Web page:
(or, “How the Local Judiciary is Currently Protecting the Purity of Our Precious Bodily Fluids”) Today, in Comal County Court-at-Law No. 1, I watched someone go from a plain vanilla deferred adjudication for a Possession of Marijuana charge to ten days in jail in the space of less than three hours. I thought to myself that maybe it’s time for an update about the way in which the county courts-at-law in Comal County are handling plea bargains for Possession of Marijuana cases. A while back, this blog reported that both Judge Randy Gray and Judge Charles Stephens were handling marijuana plea bargains in much the same way.

At the time of the entry of a “guilty” or “no contest” plea, a defendant was typically grilled about whether or not he would test dirty for marijuana on a urinalysis. If the defendant responded “yes,” then the plea bargain was typically busted and the parties went back to square one in negotiations. If a defendant responded “no,” but then later that day tested positive on a drug test, then the defendant was punished with ten days in jail as a special condition of any probation. The good news is that neither of the judges are still busting plea bargains left-and-right. Each judge now has a different method of handling the entry of a plea. The bad news is that a defendant can still quickly end up wearing one of the Sheriff’s orange jumpsuits. In Judge Gray’s court, if a person is up at the bench and thinks he might test positive on a drug test, the judge will allow him to reschedule his case for a couple of weeks before making the plea bargain final.

The bad news in Judge Gray’s court is that if the defendant shows up at the later court date and tests positive for marijuana, he is still looking at ten days in jail. In Judge Stephens’s court, if a defendant tells the judge that he will test positive for marijuana, the judge will normally approve the plea bargain, but will require the defendant to do more frequent drug testing as a condition of probation in order to make sure that the level of THC in the his system is going down. However, if the defendant tells the court that he will test clean, but then doesn’t, it back to ten days in the county jail. If I were a defendant about to enter a plea in a marijuana case in front of one of these judges, I think I would stop at a pharmacy on the way to the court, buy a do-it-yourself drug test, and try it out in a courthouse men’s room before ever saying a word on the record. And no, CVS and Walgreen’s did not pay me to say that.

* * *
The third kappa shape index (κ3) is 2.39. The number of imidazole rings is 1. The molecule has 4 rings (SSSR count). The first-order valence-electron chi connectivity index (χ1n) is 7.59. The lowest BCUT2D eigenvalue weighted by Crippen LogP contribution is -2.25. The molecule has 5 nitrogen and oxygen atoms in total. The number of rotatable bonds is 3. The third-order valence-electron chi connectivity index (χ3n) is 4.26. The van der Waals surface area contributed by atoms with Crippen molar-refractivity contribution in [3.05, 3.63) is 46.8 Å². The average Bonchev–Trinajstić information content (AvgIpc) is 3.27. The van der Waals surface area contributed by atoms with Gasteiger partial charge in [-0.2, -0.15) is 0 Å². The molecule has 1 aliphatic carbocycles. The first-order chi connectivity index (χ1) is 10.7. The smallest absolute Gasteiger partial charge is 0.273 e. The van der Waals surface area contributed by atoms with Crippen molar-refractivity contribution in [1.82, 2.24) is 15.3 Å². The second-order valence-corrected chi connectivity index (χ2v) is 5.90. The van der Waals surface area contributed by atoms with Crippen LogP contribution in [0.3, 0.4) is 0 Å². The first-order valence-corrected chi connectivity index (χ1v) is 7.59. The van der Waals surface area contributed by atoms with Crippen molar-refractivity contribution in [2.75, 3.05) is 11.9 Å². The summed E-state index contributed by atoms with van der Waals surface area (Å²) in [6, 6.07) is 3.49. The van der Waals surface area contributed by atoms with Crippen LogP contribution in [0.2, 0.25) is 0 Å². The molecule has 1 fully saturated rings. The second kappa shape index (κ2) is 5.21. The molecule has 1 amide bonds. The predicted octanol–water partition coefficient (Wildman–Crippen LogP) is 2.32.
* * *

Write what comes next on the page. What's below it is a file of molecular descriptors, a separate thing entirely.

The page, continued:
Comal County has gotten a reputation for being a tough place to defend drug cases.  However, we recently won a jury trial which shows that, at least with respect to Possession of Marijuana cases, this reputation may be based more on myth than reality. Comal County's image when it comes to drug cases is based largely on two facts:  the County is politically very conservative, and it has elected County Court-at-Law judges who routinely hand out stiff punishments in marijuana cases.  But juries in marijuana cases, on the other hand, are a sometimes a different story.  What you find at jury selection in marijuana cases in Comal County is that many people who go around calling themselves "conservative" are, in fact, libertarians, and actually favor the legalization of marijuana. Last week, for instance, we picked a jury in a Possession of Marijuana case involving an arrest of a tuber on the Comal River during Fourth of July Weekend of last year. 

When the State began questioning potential jurors about whether they believed that marijuana should be legal in some circumstances, such as for medical use, almost every hand went up.  When the State asked whether the jurors could follow the law and convict someone of Possession of Marijuana where there was no medical issue, fully a third of the potential jurors (including a retired Drug Enforcement Administration agent) stated that they would be unwilling to convict anyone of possession of a small amount of marijuana, that it would violate their consciences to do so.